Rationale: Efficient clearance of apoptotic cells (efferocytosis) is a prerequisite for inflammation resolution and tissue repair. After myocardial infarction, phagocytes are recruited to the heart and promote clearance of dying cardiomyocytes. The molecular mechanisms of efferocytosis of cardiomyocytes and in the myocardium are unknown. The injured heart provides a unique model to examine relationships between efferocytosis and subsequent inflammation resolution, tissue remodeling, and organ function.
Objective: We set out to identify mechanisms of dying cardiomyocyte engulfment by phagocytes and, for the first time, to assess the causal significance of disrupting efferocytosis during myocardial infarction.
Methods and results: In contrast to other apoptotic cell receptors, macrophage myeloid-epithelial-reproductive tyrosine kinase was necessary and sufficient for efferocytosis of cardiomyocytes ex vivo. In mice, Mertk was specifically induced in Ly6c(LO) myocardial phagocytes after experimental coronary occlusion. Mertk deficiency led to an accumulation of apoptotic cardiomyocytes, independently of changes in noncardiomyocytes, and a reduced index of in vivo efferocytosis. Importantly, suppressed efferocytosis preceded increases in myocardial infarct size and led to delayed inflammation resolution and reduced systolic performance. Reduced cardiac function was reproduced in chimeric mice deficient in bone marrow Mertk; reciprocal transplantation of Mertk(+/+) marrow into Mertk(-/-) mice corrected systolic dysfunction. Interestingly, an inactivated form of myeloid-epithelial-reproductive tyrosine kinase, known as solMER, was identified in infarcted myocardium, implicating a natural mechanism of myeloid-epithelial-reproductive tyrosine kinase inactivation after myocardial infarction.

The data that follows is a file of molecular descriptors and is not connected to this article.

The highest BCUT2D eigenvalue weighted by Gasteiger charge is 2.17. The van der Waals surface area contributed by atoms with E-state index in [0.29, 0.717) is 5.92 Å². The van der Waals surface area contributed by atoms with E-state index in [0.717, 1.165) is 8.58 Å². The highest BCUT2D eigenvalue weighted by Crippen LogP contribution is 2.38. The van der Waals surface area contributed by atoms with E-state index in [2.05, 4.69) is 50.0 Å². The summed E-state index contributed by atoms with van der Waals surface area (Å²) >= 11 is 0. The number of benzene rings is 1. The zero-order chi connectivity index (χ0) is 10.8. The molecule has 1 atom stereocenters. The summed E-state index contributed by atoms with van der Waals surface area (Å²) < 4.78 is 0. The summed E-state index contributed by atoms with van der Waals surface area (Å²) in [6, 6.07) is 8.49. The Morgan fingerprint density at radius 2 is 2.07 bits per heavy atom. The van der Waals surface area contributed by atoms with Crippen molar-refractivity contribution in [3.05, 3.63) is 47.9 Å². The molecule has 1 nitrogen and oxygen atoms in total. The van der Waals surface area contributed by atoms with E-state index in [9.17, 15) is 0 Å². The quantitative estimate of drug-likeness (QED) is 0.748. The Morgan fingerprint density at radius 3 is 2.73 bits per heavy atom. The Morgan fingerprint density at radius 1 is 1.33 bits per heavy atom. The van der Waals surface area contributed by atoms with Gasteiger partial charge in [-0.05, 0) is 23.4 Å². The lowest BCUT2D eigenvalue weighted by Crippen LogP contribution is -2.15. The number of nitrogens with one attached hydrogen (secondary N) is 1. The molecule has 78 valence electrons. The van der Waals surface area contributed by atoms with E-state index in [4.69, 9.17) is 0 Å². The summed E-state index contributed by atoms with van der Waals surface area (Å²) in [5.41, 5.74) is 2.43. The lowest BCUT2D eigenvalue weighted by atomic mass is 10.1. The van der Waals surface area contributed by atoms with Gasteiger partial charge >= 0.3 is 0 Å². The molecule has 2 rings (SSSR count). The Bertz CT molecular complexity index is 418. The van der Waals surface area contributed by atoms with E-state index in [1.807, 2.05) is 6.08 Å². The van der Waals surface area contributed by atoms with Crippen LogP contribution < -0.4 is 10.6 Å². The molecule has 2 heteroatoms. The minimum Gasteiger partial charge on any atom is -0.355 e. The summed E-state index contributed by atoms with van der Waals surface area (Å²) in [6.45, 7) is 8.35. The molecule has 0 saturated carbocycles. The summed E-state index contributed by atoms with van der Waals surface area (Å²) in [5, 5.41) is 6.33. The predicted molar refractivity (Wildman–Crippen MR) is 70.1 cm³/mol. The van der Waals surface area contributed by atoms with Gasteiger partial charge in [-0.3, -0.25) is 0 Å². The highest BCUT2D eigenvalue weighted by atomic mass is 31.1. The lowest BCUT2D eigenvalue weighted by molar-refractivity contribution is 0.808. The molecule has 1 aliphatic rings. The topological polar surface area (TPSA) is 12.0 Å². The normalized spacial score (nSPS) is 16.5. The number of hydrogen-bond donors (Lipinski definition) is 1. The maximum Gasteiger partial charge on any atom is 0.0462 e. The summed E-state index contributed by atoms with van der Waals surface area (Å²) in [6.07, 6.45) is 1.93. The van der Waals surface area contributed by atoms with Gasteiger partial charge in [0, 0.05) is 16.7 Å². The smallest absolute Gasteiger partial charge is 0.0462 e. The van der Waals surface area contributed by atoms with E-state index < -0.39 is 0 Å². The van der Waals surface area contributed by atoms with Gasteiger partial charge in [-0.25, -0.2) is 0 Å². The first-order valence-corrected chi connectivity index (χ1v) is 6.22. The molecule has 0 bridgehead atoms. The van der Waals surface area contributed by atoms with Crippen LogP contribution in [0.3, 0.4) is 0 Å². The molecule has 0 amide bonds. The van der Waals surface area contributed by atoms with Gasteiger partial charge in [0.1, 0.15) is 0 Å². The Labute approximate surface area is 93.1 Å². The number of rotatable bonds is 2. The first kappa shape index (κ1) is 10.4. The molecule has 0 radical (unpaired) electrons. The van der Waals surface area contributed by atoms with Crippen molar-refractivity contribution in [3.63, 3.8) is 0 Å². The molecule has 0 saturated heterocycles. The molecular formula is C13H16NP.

Conclusions: These data collectively and directly link efferocytosis to wound healing in the heart and identify Mertk as a significant link between acute inflammation resolution and organ function.
Keywords: efferocytosis; inflammation; macrophages; myocardial infarction; phagocytosis.